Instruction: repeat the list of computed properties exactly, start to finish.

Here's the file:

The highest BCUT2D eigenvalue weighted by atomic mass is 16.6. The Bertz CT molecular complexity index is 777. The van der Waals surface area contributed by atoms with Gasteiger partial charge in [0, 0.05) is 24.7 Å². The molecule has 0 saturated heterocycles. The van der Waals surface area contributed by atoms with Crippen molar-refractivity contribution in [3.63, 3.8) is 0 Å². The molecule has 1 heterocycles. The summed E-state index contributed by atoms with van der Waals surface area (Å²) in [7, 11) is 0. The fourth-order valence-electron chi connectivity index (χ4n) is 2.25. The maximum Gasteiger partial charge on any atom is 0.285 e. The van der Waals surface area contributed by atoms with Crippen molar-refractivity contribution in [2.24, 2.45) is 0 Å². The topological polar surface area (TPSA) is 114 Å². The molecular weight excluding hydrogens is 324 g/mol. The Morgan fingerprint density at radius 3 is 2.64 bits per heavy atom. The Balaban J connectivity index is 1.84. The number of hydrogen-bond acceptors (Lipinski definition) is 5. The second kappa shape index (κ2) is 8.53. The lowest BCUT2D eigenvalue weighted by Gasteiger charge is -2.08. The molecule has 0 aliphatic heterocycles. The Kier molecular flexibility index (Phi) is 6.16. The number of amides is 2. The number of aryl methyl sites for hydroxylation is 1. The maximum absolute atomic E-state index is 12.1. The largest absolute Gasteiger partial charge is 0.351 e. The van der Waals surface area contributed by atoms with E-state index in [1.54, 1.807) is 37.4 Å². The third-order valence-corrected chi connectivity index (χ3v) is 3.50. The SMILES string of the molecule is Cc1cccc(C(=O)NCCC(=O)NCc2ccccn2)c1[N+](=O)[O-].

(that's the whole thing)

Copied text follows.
The highest BCUT2D eigenvalue weighted by atomic mass is 16.6. The Bertz CT molecular complexity index is 777. The van der Waals surface area contributed by atoms with Gasteiger partial charge in [0, 0.05) is 24.7 Å². The molecule has 0 saturated heterocycles. The van der Waals surface area contributed by atoms with Crippen molar-refractivity contribution in [3.63, 3.8) is 0 Å². The molecule has 1 heterocycles. The summed E-state index contributed by atoms with van der Waals surface area (Å²) in [7, 11) is 0. The fourth-order valence-electron chi connectivity index (χ4n) is 2.25. The maximum Gasteiger partial charge on any atom is 0.285 e. The van der Waals surface area contributed by atoms with Crippen molar-refractivity contribution in [2.24, 2.45) is 0 Å². The topological polar surface area (TPSA) is 114 Å². The molecular weight excluding hydrogens is 324 g/mol. The Morgan fingerprint density at radius 3 is 2.64 bits per heavy atom. The Balaban J connectivity index is 1.84. The number of hydrogen-bond acceptors (Lipinski definition) is 5. The second kappa shape index (κ2) is 8.53. The lowest BCUT2D eigenvalue weighted by Gasteiger charge is -2.08. The molecule has 0 aliphatic heterocycles. The Kier molecular flexibility index (Phi) is 6.16. The number of amides is 2. The number of aryl methyl sites for hydroxylation is 1. The maximum absolute atomic E-state index is 12.1. The largest absolute Gasteiger partial charge is 0.351 e. The van der Waals surface area contributed by atoms with E-state index in [1.54, 1.807) is 37.4 Å². The third-order valence-corrected chi connectivity index (χ3v) is 3.50. The SMILES string of the molecule is Cc1cccc(C(=O)NCCC(=O)NCc2ccccn2)c1[N+](=O)[O-].